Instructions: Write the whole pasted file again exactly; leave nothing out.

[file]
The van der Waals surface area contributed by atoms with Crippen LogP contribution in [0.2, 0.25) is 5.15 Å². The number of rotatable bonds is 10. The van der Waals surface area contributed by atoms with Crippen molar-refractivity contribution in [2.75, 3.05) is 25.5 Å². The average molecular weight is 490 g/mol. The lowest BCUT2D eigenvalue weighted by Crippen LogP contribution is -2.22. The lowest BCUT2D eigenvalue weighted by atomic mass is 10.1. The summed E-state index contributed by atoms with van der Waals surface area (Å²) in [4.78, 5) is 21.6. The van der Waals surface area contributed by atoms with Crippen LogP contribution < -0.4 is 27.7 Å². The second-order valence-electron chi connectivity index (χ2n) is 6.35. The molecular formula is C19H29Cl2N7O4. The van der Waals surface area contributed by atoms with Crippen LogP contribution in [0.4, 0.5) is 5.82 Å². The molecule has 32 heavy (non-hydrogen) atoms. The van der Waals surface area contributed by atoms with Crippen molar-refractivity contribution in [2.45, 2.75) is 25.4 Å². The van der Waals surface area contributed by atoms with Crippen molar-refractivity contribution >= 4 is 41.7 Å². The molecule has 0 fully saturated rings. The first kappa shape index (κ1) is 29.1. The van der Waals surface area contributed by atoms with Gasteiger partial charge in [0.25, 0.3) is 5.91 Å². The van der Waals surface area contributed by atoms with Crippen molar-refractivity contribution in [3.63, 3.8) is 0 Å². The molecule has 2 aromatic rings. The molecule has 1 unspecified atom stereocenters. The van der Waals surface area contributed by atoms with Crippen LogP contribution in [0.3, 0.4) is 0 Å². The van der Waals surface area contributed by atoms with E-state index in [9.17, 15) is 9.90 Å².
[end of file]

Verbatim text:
The van der Waals surface area contributed by atoms with Crippen LogP contribution in [0.2, 0.25) is 5.15 Å². The number of rotatable bonds is 10. The van der Waals surface area contributed by atoms with Crippen molar-refractivity contribution in [2.75, 3.05) is 25.5 Å². The average molecular weight is 490 g/mol. The lowest BCUT2D eigenvalue weighted by Crippen LogP contribution is -2.22. The lowest BCUT2D eigenvalue weighted by atomic mass is 10.1. The summed E-state index contributed by atoms with van der Waals surface area (Å²) in [4.78, 5) is 21.6. The van der Waals surface area contributed by atoms with Crippen LogP contribution < -0.4 is 27.7 Å². The second-order valence-electron chi connectivity index (χ2n) is 6.35. The molecular formula is C19H29Cl2N7O4. The van der Waals surface area contributed by atoms with Crippen LogP contribution in [0.4, 0.5) is 5.82 Å². The molecule has 32 heavy (non-hydrogen) atoms. The van der Waals surface area contributed by atoms with Crippen molar-refractivity contribution in [2.45, 2.75) is 25.4 Å². The van der Waals surface area contributed by atoms with Crippen molar-refractivity contribution >= 4 is 41.7 Å². The molecule has 0 fully saturated rings. The first kappa shape index (κ1) is 29.1. The van der Waals surface area contributed by atoms with Gasteiger partial charge in [0.25, 0.3) is 5.91 Å². The van der Waals surface area contributed by atoms with Crippen molar-refractivity contribution in [3.63, 3.8) is 0 Å². The molecule has 2 aromatic rings. The molecule has 1 unspecified atom stereocenters. The van der Waals surface area contributed by atoms with Crippen LogP contribution in [0.3, 0.4) is 0 Å². The van der Waals surface area contributed by atoms with E-state index in [9.17, 15) is 9.90 Å².